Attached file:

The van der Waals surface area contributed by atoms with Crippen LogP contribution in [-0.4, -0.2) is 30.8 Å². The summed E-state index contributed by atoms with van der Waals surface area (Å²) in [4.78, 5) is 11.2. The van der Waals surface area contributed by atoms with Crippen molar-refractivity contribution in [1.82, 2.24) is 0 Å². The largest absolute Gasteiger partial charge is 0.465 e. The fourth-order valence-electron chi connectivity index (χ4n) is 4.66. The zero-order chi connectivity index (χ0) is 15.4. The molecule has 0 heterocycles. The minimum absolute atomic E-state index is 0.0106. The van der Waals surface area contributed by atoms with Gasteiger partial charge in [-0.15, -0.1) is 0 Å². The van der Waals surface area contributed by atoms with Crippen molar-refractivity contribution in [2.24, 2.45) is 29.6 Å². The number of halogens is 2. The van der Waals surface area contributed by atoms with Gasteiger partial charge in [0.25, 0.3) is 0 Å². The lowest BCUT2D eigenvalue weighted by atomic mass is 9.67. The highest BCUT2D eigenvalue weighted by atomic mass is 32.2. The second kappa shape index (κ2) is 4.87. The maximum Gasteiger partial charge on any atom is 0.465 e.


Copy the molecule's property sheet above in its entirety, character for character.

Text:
The van der Waals surface area contributed by atoms with Crippen LogP contribution in [-0.4, -0.2) is 30.8 Å². The summed E-state index contributed by atoms with van der Waals surface area (Å²) in [4.78, 5) is 11.2. The van der Waals surface area contributed by atoms with Crippen molar-refractivity contribution in [1.82, 2.24) is 0 Å². The largest absolute Gasteiger partial charge is 0.465 e. The fourth-order valence-electron chi connectivity index (χ4n) is 4.66. The zero-order chi connectivity index (χ0) is 15.4. The molecule has 0 heterocycles. The minimum absolute atomic E-state index is 0.0106. The van der Waals surface area contributed by atoms with Gasteiger partial charge in [-0.15, -0.1) is 0 Å². The van der Waals surface area contributed by atoms with Crippen molar-refractivity contribution in [2.24, 2.45) is 29.6 Å². The number of halogens is 2. The van der Waals surface area contributed by atoms with Gasteiger partial charge in [0.25, 0.3) is 0 Å². The lowest BCUT2D eigenvalue weighted by atomic mass is 9.67. The highest BCUT2D eigenvalue weighted by atomic mass is 32.2. The second kappa shape index (κ2) is 4.87. The maximum Gasteiger partial charge on any atom is 0.465 e.